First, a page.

What makes the airplane really work for him in Arizona and the high density altitudes of the west, however, is the addition of the Air Research turbocharger by Turbo Tech. A manual waste gate control turbo, it allows him to hold 75% power to 17,000 feet which also lets him flight plan 150 knots at 10,000 feet while only burning 15.5 gallons per hour. That's at 27 inches of manifold pressure. Aren't turbos wonderful?

Incidentally, the airplane was so completely taken apart that the FAA registration has it listed as a 1990 Skywagon, not a 1967.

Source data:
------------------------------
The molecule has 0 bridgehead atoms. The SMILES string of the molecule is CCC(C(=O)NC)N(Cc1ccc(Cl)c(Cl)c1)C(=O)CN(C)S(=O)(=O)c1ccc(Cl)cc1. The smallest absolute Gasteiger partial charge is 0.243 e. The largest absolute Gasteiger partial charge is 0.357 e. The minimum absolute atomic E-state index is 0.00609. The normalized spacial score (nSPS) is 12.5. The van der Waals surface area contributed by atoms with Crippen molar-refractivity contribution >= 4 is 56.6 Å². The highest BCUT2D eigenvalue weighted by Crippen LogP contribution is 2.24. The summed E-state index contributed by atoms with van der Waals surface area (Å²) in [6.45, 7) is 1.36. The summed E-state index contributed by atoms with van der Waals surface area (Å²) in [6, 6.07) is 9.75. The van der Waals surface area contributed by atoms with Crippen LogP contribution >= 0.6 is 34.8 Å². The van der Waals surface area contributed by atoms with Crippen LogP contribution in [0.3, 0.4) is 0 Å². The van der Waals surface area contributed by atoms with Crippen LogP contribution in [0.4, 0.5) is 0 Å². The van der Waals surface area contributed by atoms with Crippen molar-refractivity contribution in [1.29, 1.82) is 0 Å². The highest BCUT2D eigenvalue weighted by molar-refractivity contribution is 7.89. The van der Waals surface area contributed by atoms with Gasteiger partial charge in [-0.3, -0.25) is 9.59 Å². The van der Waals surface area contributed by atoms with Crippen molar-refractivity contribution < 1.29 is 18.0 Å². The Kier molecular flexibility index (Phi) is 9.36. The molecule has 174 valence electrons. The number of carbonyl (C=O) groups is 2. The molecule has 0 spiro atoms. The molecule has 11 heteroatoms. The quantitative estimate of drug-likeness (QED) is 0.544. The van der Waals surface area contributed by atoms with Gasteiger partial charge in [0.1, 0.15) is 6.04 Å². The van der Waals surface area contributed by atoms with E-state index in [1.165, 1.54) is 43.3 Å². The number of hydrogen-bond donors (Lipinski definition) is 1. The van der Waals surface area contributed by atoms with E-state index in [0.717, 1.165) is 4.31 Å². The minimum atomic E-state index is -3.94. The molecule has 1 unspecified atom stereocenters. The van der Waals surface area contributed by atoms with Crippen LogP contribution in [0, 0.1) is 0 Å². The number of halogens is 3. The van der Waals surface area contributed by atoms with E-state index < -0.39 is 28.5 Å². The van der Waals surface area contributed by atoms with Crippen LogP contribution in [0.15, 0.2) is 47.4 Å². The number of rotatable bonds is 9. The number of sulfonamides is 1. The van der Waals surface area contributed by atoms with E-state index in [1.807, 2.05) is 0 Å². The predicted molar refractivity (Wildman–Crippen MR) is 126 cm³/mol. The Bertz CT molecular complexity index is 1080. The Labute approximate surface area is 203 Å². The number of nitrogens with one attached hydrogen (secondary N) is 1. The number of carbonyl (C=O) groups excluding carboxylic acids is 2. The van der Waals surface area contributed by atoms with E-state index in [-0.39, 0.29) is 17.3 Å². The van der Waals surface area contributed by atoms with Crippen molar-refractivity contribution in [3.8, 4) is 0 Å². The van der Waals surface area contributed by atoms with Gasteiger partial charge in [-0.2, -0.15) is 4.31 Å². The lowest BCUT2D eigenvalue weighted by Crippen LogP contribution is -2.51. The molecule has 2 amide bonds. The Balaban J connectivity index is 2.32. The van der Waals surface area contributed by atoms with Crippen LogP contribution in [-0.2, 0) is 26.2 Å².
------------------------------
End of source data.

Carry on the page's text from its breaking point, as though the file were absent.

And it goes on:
The 185 was originally born as Cessna's answer to those folks in the 1960's who were saying, "Hey, we love our 180's, but can't you make them a little larger? Make them carry more." So Cessna took what had been a winning design and made just a little more of it. In 1961, when they introduced the 185 Skywagon, it literally was just a 180 on steroids. The empty weights stayed about the same, 1525 pounds, but the gross went up from 2,800 pounds to 3,300 pounds. Bingo, just like that, they had another 500 pounds useful load to play with. To help get that extra weight off the ground, the 230 hp 0-470 Continental of the C-180 was hopped up a little, turned a little faster and given a rating of 260 hp in the 185. In 1966, answering the same folks who were probably saying "Okay, so now the airframe will carry the weight, now give us the power to get it off the ground better." The answer was the 185E which boasted the IO-520D rated at 300 hp.